After nearly three months of deliberations, Amazon has announced a list of 20 finalist cities to build its new $5 billion headquarters in—and that list includes Denver.
The internet commerce giant last fall sent out a Request for Proposals asking cities across the country, as well as in Canada and Mexico, to tell it why they would be a good fit for the company, which plans to build an 8 million square foot location.
Altogether, more than 240 cities responded, emphasizing their individual transportation and technology assets, the education level of the local workforce, and tax incentive packages of varying sizes.
Albuquerque, El Paso, Phoenix, and Tucson all put in bids to woo the company. Tucson, in submitting its bid. also sent to the Seattle-based company a 21 foot-tall saguaro cactus, which Amazon subsequently declined, saying it couldn’t accept gifts.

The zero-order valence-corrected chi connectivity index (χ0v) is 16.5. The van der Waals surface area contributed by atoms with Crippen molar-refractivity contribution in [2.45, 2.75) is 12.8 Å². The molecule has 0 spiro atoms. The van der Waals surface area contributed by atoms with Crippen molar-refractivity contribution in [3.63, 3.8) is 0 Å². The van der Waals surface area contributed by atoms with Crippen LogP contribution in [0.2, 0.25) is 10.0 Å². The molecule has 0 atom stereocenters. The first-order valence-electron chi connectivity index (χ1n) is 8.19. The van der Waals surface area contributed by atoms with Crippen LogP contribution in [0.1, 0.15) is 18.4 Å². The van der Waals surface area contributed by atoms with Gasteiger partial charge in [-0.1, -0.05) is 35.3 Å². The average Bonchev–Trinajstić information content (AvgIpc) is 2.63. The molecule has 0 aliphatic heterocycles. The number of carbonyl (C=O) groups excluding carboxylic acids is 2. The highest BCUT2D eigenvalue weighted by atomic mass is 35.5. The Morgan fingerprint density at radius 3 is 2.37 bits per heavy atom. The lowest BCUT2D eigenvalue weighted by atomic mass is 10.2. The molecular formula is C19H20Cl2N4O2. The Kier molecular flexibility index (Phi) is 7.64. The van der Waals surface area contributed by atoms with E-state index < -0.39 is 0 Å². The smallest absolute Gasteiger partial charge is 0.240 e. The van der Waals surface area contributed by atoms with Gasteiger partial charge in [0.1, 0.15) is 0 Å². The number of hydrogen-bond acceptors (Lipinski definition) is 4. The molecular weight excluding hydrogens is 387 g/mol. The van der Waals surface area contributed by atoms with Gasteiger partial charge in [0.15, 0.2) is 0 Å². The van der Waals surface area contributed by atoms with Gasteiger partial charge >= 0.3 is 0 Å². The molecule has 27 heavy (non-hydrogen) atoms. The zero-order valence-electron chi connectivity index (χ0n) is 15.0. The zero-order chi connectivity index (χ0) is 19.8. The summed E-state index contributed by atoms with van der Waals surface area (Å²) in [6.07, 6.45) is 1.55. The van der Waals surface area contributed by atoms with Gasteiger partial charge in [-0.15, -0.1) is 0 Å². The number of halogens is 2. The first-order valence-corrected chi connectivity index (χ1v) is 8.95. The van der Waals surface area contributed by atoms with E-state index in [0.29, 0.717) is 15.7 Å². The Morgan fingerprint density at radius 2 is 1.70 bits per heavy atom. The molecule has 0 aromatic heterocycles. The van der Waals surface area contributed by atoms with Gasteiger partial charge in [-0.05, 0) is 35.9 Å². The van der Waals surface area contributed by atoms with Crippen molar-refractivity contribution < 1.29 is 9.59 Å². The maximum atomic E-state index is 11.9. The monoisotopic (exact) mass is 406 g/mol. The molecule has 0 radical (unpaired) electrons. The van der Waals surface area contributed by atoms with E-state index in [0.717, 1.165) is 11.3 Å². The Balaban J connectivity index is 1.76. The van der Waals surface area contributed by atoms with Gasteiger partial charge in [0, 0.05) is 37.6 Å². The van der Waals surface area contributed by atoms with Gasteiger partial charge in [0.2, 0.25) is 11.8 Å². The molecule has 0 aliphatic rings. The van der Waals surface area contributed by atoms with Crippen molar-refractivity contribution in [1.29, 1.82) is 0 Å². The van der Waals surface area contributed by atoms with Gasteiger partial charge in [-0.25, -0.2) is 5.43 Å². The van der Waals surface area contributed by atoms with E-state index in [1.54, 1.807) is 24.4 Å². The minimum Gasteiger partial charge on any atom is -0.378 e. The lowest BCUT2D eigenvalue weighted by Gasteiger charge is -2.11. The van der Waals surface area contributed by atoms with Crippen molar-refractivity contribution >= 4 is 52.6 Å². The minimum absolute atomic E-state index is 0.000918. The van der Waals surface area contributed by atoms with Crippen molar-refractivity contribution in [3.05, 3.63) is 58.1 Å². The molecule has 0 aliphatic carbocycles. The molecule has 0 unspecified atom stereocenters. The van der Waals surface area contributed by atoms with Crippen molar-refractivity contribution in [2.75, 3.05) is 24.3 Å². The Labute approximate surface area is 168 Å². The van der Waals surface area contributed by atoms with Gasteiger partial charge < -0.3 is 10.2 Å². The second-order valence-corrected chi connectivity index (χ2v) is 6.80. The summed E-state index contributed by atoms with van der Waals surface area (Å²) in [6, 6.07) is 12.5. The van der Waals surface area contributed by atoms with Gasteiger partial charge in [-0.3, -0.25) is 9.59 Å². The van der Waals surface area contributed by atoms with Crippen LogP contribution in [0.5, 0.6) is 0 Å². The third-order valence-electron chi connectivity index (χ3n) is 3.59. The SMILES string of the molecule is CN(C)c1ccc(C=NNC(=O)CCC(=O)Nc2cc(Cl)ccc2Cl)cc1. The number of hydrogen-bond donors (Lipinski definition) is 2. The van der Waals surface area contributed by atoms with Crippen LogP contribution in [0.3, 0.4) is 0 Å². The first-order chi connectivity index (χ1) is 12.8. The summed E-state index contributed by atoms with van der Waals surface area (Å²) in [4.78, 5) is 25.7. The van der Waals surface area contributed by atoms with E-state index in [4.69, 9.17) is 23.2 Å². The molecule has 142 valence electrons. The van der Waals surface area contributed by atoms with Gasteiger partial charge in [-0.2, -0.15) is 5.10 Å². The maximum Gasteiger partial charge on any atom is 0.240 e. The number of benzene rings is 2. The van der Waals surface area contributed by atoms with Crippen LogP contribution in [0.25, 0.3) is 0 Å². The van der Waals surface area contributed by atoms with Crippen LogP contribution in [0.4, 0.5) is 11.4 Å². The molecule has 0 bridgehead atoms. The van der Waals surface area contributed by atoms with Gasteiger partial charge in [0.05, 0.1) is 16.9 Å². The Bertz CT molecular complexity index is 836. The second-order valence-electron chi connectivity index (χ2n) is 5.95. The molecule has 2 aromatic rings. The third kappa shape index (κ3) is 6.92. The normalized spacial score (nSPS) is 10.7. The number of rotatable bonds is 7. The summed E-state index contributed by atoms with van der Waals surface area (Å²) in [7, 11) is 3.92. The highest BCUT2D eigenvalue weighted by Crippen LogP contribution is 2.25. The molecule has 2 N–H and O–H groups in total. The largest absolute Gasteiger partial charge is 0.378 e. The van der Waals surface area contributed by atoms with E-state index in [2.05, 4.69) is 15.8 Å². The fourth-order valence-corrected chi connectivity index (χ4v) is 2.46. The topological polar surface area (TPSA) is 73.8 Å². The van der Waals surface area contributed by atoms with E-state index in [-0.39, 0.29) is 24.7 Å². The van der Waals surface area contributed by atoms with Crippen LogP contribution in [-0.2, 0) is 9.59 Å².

Albuquerque, in its bid, emphasized its diverse population and more than 300 days of sunshine, while El Paso noted its bilingual and young workforce as well as the availability of 200 acres that once belonged to the American Smelting and Refining Company.
Denver’s bid was submitted as part of a combined effort by the Metro Denver Economic Development Corporation and the Colorado Office of Economic Development and International Trade.
That bid mentioned Denver’s clean energy initiatives, green spaces, the arts, and its educational institutions. The State of Colorado offered incentives to the tune of more than $100 million.
In September, the New York Times picked Denver as the city most likely to win Amazon’s nod based on its supply of tech talent, lifestyle, and affordability.
In a statement in response to Denver having ended up on the finalist list, Colorado Governor John Hickenlooper said his state had a reputation as one of the most business-friendly states in America, adding: “We believe the Denver region would be a great choice for Amazon.”
Amazon has said it will make a decision on which city will be its final choice later this year.
by Garry Boulard
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